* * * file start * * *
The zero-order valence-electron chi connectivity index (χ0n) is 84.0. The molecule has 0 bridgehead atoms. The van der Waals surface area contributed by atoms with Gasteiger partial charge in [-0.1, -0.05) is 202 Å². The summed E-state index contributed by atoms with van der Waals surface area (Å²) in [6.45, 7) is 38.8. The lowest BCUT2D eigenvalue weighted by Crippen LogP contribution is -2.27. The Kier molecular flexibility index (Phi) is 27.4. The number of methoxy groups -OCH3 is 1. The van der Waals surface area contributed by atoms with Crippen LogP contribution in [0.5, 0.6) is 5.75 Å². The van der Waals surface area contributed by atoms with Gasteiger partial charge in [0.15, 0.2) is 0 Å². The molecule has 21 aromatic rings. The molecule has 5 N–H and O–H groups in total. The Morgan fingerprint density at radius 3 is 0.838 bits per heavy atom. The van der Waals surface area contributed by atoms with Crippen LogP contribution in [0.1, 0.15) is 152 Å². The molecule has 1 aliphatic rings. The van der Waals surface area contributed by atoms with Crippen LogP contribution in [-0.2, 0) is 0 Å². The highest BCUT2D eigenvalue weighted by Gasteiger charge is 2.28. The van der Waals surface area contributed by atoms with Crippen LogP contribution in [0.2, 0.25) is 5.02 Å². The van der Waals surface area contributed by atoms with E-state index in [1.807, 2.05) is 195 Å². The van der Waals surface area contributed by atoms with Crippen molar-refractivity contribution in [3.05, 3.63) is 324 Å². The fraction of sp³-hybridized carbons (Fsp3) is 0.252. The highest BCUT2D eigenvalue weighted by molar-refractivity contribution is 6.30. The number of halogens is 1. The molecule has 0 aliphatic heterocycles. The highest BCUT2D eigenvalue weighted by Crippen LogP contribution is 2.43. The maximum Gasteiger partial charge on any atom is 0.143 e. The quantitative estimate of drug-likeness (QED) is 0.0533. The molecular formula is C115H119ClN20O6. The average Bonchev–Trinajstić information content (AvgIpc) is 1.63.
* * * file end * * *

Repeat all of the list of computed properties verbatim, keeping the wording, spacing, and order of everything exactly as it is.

The zero-order valence-electron chi connectivity index (χ0n) is 84.0. The molecule has 0 bridgehead atoms. The van der Waals surface area contributed by atoms with Gasteiger partial charge in [-0.1, -0.05) is 202 Å². The summed E-state index contributed by atoms with van der Waals surface area (Å²) in [6.45, 7) is 38.8. The lowest BCUT2D eigenvalue weighted by Crippen LogP contribution is -2.27. The Kier molecular flexibility index (Phi) is 27.4. The number of methoxy groups -OCH3 is 1. The van der Waals surface area contributed by atoms with Crippen LogP contribution in [0.5, 0.6) is 5.75 Å². The van der Waals surface area contributed by atoms with Gasteiger partial charge in [0.15, 0.2) is 0 Å². The molecule has 21 aromatic rings. The molecule has 5 N–H and O–H groups in total. The Morgan fingerprint density at radius 3 is 0.838 bits per heavy atom. The van der Waals surface area contributed by atoms with Crippen LogP contribution in [0.1, 0.15) is 152 Å². The molecule has 1 aliphatic rings. The van der Waals surface area contributed by atoms with Crippen LogP contribution in [-0.2, 0) is 0 Å². The highest BCUT2D eigenvalue weighted by Gasteiger charge is 2.28. The van der Waals surface area contributed by atoms with Crippen LogP contribution in [0.2, 0.25) is 5.02 Å². The van der Waals surface area contributed by atoms with E-state index in [1.807, 2.05) is 195 Å². The van der Waals surface area contributed by atoms with Crippen molar-refractivity contribution in [3.05, 3.63) is 324 Å². The fraction of sp³-hybridized carbons (Fsp3) is 0.252. The highest BCUT2D eigenvalue weighted by molar-refractivity contribution is 6.30. The number of halogens is 1. The molecule has 0 aliphatic heterocycles. The highest BCUT2D eigenvalue weighted by Crippen LogP contribution is 2.43. The maximum Gasteiger partial charge on any atom is 0.143 e. The quantitative estimate of drug-likeness (QED) is 0.0533. The molecular formula is C115H119ClN20O6. The average Bonchev–Trinajstić information content (AvgIpc) is 1.63.